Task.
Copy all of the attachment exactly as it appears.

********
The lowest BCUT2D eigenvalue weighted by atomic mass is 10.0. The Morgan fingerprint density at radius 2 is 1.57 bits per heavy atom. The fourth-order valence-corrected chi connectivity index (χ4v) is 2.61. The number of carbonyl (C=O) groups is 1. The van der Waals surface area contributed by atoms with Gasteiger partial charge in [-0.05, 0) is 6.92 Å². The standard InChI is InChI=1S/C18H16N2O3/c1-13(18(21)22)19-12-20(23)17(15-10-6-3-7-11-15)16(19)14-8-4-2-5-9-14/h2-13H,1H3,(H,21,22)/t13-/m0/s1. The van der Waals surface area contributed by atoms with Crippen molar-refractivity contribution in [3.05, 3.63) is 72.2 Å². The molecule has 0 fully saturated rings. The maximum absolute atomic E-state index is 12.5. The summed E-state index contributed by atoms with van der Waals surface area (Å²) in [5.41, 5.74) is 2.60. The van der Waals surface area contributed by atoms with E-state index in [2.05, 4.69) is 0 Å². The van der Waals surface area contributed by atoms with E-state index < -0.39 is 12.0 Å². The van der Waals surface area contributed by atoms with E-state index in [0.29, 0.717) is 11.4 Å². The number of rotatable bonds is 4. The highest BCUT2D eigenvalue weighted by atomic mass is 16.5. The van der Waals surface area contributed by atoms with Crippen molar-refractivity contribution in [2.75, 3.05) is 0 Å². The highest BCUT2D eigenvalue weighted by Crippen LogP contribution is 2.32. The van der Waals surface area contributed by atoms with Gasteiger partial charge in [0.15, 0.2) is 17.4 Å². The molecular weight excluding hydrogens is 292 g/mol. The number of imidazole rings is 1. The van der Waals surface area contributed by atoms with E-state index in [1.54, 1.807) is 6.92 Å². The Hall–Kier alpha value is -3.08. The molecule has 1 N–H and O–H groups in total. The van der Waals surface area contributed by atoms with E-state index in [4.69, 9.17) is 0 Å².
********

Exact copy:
The lowest BCUT2D eigenvalue weighted by atomic mass is 10.0. The Morgan fingerprint density at radius 2 is 1.57 bits per heavy atom. The fourth-order valence-corrected chi connectivity index (χ4v) is 2.61. The number of carbonyl (C=O) groups is 1. The van der Waals surface area contributed by atoms with Gasteiger partial charge in [-0.05, 0) is 6.92 Å². The standard InChI is InChI=1S/C18H16N2O3/c1-13(18(21)22)19-12-20(23)17(15-10-6-3-7-11-15)16(19)14-8-4-2-5-9-14/h2-13H,1H3,(H,21,22)/t13-/m0/s1. The van der Waals surface area contributed by atoms with Crippen molar-refractivity contribution in [3.05, 3.63) is 72.2 Å². The molecule has 0 fully saturated rings. The maximum absolute atomic E-state index is 12.5. The summed E-state index contributed by atoms with van der Waals surface area (Å²) in [5.41, 5.74) is 2.60. The van der Waals surface area contributed by atoms with E-state index in [2.05, 4.69) is 0 Å². The van der Waals surface area contributed by atoms with E-state index < -0.39 is 12.0 Å². The van der Waals surface area contributed by atoms with E-state index in [0.29, 0.717) is 11.4 Å². The number of rotatable bonds is 4. The highest BCUT2D eigenvalue weighted by atomic mass is 16.5. The van der Waals surface area contributed by atoms with Crippen molar-refractivity contribution in [2.75, 3.05) is 0 Å². The highest BCUT2D eigenvalue weighted by Crippen LogP contribution is 2.32. The van der Waals surface area contributed by atoms with Gasteiger partial charge in [0.15, 0.2) is 17.4 Å². The molecular weight excluding hydrogens is 292 g/mol. The number of imidazole rings is 1. The van der Waals surface area contributed by atoms with E-state index in [1.54, 1.807) is 6.92 Å². The Hall–Kier alpha value is -3.08. The molecule has 1 N–H and O–H groups in total. The van der Waals surface area contributed by atoms with E-state index in [4.69, 9.17) is 0 Å².